Superstar sustainable beyond-organic farmer Joel Salatin of Polyface Farms sums up the diversity of life under our feet when he proclaims in his book, Folks, This Ain’t Normal, that more individual life exists in one double handful of healthy soil than there are people on the face of this earth! He imagines the microscopic universe inhabiting the very soil that nourishes our plants and forms our landscape:
“A six-legged grazing microbe, lollygagging along on hairlike cilia, comes into view. Without warning, a nautilus-looking four-legged predator rockets in form two o’clock, impales the grazer with the saber-like spear affixed to its head, and sucks out the juices from the soft belly of the grazer. Before the hapless grazer microbe can fall to the hairy pasture, however, another predator enters the viewscape from ten o’clock and lops off the grazer’s head, devouring it contentedly as the now-decapitated and fluid-deflated carcass hits the ground. Within moments, other smaller scavengers enter the viewscape and polish off the carcass crumbs.”
As Salatin imagines, beyond the earthworms macroscopic enough for us to see with our naked eye, an entire world of microbes makes its home in the damp, dark earth. Bacterial decomposers called actinomycetes lend the soil its trademark earthy odor. Microbes called azotobacter fix nitrogen from the air into the soil to provide nutrition for plants. Mycorrhiza refers to the relationship between fungus and plant roots in the soil that results in stronger plant immune systems.
Soil, the earthy medium in which all plants grow, must be full of nutrients to support healthy plants. In agricultural systems, soil health proves even more important not only because the plants grown in the soil directly nourish our bodies, but because careless agriculture can actively destroy the soil. However, with sound agricultural practices, sustainable gardening and farming can actually improve the health of the soil beneath us. One method to enhance the nutrient-fixing capacity of the microbes already present in the soil is composting. Composting is the process of breaking down organic material like food and plant waste into a nutrient-rich soil supplement that greatly increases the viability and nutritional content of the crops it nourishes. Rerouting food waste into composting systems saves key nutrients from ending up in the landfill, where they decompose into a greenhouse gas called methane that is about 25 times more toxic than carbon dioxide. Instead, those nutrients create compost that works as an effective fertilizer by lightening the soil, which allows for better air and water filtration. It improves the soil structure, which combats erosion, and allows for the formation of stronger root systems by imparting nutrients and minerals.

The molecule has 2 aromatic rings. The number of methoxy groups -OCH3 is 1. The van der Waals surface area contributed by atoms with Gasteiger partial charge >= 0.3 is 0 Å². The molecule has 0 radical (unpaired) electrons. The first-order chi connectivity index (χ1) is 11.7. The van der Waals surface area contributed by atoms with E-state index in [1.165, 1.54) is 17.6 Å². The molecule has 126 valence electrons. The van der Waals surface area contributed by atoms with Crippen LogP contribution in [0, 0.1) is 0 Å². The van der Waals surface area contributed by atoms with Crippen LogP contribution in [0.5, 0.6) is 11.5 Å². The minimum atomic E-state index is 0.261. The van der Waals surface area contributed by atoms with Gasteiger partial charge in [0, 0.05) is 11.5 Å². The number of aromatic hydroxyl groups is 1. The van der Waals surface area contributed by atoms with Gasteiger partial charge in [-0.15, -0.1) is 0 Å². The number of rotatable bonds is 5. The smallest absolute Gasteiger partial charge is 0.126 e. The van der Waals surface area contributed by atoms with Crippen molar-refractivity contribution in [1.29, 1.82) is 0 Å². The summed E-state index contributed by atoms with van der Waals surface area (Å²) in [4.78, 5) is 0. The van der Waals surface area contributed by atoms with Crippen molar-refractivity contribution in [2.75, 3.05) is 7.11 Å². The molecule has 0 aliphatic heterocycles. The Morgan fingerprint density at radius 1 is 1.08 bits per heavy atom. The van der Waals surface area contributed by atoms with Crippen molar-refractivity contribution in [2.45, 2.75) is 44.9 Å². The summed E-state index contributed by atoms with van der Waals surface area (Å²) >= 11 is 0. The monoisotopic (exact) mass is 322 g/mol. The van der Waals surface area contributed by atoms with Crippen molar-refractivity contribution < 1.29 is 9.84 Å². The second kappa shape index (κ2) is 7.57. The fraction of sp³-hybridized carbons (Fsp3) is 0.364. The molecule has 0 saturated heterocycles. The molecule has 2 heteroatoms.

Composting can take many forms, but vermicomposting takes advantage of organisms that thrive in soils: worms! Patricia Boudier of Peaceful Valley Farm and Garden Supply touts the benefits of incorporating worms into composting systems. Worm manure contains five to 11 times more nitrogen, potassium, and phosphorus than regular soil, negating the need to dump environmentally harmful chemical fertilizers into the earth. Vermicompost has more micronutrients than regular aerobic compost that doesn’t use worms, potentially enhancing the nutritional content of the plants we eat.
What types of worms work best for vermicomposting? Several types of earthworms prove suitable, and they go by common names like red worms, red wigglers, tiger worms, branding worms, and manure worms. Several species such as Eisenia foetida, Lumbricus rubellis, and Lumbricus terrestrius work particularly well.
This spring, the University of Virginia Community Garden saw the establishment of its own new vermicomposting system! Previously, the garden used an aerobic composting system that lacked efficiency, so the incorporation of worms will enable quicker compost creation to enhance the microbiotic activity in the soil. Engineering Students Without Borders has designed and constructed a wooden structure the size of a regular garden bed with eight compartments to allow for various stages of food waste decomposition. After the finishing touches have been added, the new vermicomposting system will use Lumbricus rubellis, a worm particularly effective at both composting organic matter and working the soil, or Eisenia foetida. Clearly, the life beneath our feet, from the micro to the macro scale, proves incredibly beneficial and necessary to the nutrition of our plants. Protecting the health and biodiversity of soil life, those miniscule organisms we often don’t appreciate due to their invisibility, should be a top priority as we plan our cities for a more sustainable future!
“Decentralized Composting.” Waste Concern. United Nations Economic and Social Commission for Asia and the Pacific, n.d. Web. 24 Feb. 2014.
Patricia Boudier. “Vermicomposting.” Online video. YouTube. YouTube, 20 June 2012. Web. 21 Apr. 2014.
Salatin, Joel. Folks, This Ain’t Normal: A Farmer’s Advice for Happier Hens, Healthier People, and a Better World. New York: Center Street, 2011. Print.
“Vermicomposting: Composting with Worms.” CalRecycle. California Department of Resources Recycling and Recovery, 22 July 2011. Web. 21 Apr. 2014.
Post by Love Jonson, Second-Year, Urban and Environmental Planning Major and Global Sustainability Minor